Can states criticise Central law?

New Delhi: The Supreme Court on Friday sought to know from a petitioner-NGO whether the state legislatures have the right to express their opinion or not on central laws and asked it to do some more research on the subject.

The top court was hearing a PIL filed by an NGO challenging legislative competence of different State Assemblies in passing resolutions against central laws like the Citizenship Amendments Act (CAA) and the three farm laws saying it falls under the Union List of the Seventh Schedule.

The NGO has made the Centre and the Speakers of the Legislative Assemblies of Punjab, Rajasthan, Kerala and West Bengal party in the petition, saying the apex court is already seized of multiple petitions challenging these laws passed by Parliament.

A bench of Chief Justice Bobde and Justices A.S. Bopanna and V. Ramasubr-amanian adjourned the hearing on the PIL after four weeks while observing, “We don’t want to create more problems than resolving the issue. We will see.”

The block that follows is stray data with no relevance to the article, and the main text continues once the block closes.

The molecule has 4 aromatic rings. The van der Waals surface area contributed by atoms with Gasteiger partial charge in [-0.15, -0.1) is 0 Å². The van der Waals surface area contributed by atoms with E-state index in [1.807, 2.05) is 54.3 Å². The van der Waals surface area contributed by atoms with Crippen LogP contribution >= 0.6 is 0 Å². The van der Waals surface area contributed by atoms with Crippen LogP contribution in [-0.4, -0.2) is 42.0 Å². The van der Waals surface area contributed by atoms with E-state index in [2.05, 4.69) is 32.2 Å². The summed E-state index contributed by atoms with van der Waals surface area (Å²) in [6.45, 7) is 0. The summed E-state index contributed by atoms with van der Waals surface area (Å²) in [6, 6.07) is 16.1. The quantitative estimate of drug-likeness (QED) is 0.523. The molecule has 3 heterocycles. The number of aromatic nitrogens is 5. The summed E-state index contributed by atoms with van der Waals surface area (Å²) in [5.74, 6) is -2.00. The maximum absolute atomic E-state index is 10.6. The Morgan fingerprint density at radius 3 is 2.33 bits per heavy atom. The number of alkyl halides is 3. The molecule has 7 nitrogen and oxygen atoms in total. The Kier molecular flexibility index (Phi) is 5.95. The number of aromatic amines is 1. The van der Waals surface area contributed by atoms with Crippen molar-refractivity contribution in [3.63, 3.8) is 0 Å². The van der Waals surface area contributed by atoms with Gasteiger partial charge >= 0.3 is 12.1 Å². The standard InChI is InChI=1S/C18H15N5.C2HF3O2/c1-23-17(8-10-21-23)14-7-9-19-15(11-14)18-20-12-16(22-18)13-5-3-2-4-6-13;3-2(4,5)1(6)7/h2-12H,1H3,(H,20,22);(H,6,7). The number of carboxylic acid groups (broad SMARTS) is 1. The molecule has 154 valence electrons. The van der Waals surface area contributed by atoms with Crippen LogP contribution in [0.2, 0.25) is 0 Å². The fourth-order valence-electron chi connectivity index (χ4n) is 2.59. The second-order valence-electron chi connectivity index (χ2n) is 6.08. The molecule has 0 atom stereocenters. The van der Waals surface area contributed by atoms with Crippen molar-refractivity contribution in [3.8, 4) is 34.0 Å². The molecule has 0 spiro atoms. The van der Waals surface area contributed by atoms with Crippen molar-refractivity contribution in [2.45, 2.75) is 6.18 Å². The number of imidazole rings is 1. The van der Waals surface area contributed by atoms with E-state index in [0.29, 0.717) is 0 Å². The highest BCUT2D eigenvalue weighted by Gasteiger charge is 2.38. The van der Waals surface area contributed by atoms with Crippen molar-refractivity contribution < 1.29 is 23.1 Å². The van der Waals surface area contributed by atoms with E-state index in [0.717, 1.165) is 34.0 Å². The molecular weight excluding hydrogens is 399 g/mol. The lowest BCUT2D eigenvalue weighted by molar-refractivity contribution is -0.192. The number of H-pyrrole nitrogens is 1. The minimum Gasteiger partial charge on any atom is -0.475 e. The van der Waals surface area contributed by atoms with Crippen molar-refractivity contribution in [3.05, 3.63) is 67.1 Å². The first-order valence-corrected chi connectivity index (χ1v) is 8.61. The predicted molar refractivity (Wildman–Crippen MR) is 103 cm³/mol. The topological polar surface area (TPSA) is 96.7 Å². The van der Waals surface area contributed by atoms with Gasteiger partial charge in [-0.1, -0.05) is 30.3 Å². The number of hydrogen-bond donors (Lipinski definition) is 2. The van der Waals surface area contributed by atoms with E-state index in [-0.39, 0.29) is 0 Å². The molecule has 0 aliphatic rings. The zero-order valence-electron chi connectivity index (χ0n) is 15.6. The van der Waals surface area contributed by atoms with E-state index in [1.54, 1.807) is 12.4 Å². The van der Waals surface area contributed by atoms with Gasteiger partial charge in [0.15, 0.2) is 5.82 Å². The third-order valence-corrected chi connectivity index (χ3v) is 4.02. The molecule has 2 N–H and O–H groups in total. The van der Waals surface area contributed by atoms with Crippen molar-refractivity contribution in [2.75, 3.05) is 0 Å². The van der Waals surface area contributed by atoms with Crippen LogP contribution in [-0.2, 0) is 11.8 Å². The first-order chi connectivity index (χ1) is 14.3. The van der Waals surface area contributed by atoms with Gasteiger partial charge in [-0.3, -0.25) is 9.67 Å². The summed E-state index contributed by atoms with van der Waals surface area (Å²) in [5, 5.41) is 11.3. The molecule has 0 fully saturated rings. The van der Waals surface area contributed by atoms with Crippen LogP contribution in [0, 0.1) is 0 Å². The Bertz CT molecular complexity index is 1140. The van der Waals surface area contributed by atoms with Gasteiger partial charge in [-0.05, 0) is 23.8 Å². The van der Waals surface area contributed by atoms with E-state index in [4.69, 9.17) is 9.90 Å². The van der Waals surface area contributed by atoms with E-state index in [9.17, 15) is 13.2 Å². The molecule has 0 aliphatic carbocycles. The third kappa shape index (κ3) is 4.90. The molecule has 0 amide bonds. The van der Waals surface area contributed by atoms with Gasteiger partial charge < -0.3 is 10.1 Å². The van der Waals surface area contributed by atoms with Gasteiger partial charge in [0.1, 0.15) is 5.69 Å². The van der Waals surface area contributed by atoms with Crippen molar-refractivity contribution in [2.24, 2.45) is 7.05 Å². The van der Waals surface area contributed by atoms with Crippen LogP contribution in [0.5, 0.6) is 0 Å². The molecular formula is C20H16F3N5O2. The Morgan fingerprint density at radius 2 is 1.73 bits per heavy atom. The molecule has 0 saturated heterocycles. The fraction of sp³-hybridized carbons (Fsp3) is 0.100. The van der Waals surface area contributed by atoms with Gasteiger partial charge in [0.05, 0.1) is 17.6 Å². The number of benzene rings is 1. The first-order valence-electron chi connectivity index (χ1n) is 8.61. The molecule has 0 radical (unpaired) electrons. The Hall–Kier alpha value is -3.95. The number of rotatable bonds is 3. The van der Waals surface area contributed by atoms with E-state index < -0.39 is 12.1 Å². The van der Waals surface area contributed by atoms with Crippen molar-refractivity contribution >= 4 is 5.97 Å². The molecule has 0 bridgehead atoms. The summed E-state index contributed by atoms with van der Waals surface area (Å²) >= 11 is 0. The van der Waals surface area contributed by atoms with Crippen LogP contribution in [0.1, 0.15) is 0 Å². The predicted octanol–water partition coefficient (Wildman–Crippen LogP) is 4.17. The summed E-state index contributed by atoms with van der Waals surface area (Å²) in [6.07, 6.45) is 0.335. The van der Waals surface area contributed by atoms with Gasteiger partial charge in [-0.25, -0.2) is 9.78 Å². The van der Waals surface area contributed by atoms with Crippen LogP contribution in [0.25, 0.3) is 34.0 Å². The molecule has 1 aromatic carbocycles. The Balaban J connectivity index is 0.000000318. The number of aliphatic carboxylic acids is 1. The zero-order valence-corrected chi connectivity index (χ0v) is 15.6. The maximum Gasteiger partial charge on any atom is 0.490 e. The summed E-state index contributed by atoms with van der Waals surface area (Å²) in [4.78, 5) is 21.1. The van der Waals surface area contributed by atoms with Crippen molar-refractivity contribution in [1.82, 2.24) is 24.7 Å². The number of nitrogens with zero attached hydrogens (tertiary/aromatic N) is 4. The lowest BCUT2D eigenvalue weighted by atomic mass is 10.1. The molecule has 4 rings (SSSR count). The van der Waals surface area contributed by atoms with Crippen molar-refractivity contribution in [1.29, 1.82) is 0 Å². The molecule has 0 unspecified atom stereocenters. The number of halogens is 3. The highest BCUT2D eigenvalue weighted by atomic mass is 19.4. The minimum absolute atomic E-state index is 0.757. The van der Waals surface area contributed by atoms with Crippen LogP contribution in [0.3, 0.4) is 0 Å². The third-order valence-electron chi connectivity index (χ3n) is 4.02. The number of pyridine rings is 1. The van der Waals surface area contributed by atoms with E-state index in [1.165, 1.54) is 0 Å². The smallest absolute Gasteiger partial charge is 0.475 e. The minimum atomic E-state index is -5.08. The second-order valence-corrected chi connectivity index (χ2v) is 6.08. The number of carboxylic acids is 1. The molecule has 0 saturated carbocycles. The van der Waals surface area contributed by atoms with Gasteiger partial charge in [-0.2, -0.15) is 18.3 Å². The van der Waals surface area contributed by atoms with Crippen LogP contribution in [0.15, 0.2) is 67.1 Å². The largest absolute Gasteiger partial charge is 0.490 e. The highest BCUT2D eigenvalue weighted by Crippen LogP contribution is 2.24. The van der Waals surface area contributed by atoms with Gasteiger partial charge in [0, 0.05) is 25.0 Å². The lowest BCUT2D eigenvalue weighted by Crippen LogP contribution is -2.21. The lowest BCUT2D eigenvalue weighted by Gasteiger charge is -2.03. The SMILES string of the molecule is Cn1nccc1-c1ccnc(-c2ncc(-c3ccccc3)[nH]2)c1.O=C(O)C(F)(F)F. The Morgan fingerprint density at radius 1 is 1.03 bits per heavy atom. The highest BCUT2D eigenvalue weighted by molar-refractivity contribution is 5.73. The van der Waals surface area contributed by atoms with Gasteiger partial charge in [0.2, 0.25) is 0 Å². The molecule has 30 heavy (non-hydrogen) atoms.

During the hearing, senior advocate Soumya Chakraborty, appearing for NGO Samata Andolan Samiti said that the state Assemblies are incompetent to pass such resolutions against the central legislations.

The bench asked the council to show the resolutions he was objecting to.

Referring to CAA law and the Kerala Assembly resolution, Chakraborty said the state legislature said that central law was against the basic structure of the Constitution. “This is the opinion of majority of Kerala Assem-bly and this may not have the force of law. This is just an opinion. They have simply requested the Centre and sought repeal of the law. Do they have no right to express their opinion? They have not asked the people to disobey the Central law,” the bench observed. 



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